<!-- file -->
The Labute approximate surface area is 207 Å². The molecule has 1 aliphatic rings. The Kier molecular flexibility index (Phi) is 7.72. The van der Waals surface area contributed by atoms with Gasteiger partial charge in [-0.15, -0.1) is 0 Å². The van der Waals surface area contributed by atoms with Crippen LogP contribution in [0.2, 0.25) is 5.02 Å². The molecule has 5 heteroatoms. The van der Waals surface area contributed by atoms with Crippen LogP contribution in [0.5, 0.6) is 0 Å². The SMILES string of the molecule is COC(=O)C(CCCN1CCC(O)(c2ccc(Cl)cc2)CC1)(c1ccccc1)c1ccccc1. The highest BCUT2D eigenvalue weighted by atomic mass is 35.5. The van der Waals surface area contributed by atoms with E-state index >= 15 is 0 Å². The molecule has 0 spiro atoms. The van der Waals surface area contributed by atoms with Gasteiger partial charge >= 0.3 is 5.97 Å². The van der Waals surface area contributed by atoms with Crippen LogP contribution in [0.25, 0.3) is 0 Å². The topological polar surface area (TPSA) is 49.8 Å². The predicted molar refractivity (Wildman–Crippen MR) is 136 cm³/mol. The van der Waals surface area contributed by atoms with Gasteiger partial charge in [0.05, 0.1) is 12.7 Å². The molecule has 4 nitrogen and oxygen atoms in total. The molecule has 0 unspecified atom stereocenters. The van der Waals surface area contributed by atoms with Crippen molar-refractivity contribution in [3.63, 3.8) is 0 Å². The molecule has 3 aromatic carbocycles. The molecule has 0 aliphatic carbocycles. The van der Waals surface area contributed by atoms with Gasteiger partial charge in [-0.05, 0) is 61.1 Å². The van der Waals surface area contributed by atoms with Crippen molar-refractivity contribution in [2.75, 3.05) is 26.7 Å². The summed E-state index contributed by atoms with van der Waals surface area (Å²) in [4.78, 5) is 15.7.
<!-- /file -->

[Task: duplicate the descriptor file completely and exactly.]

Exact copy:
The Labute approximate surface area is 207 Å². The molecule has 1 aliphatic rings. The Kier molecular flexibility index (Phi) is 7.72. The van der Waals surface area contributed by atoms with Gasteiger partial charge in [-0.15, -0.1) is 0 Å². The van der Waals surface area contributed by atoms with Crippen LogP contribution in [0.2, 0.25) is 5.02 Å². The molecule has 5 heteroatoms. The van der Waals surface area contributed by atoms with Crippen LogP contribution in [0.5, 0.6) is 0 Å². The SMILES string of the molecule is COC(=O)C(CCCN1CCC(O)(c2ccc(Cl)cc2)CC1)(c1ccccc1)c1ccccc1. The highest BCUT2D eigenvalue weighted by atomic mass is 35.5. The van der Waals surface area contributed by atoms with E-state index >= 15 is 0 Å². The molecule has 0 spiro atoms. The van der Waals surface area contributed by atoms with Gasteiger partial charge >= 0.3 is 5.97 Å². The van der Waals surface area contributed by atoms with Crippen LogP contribution in [0.25, 0.3) is 0 Å². The topological polar surface area (TPSA) is 49.8 Å². The predicted molar refractivity (Wildman–Crippen MR) is 136 cm³/mol. The van der Waals surface area contributed by atoms with Gasteiger partial charge in [0.05, 0.1) is 12.7 Å². The molecule has 4 nitrogen and oxygen atoms in total. The molecule has 0 unspecified atom stereocenters. The van der Waals surface area contributed by atoms with Crippen molar-refractivity contribution in [3.63, 3.8) is 0 Å². The molecule has 3 aromatic carbocycles. The molecule has 0 aliphatic carbocycles. The van der Waals surface area contributed by atoms with Gasteiger partial charge in [-0.05, 0) is 61.1 Å². The van der Waals surface area contributed by atoms with Crippen molar-refractivity contribution in [2.75, 3.05) is 26.7 Å². The summed E-state index contributed by atoms with van der Waals surface area (Å²) in [4.78, 5) is 15.7.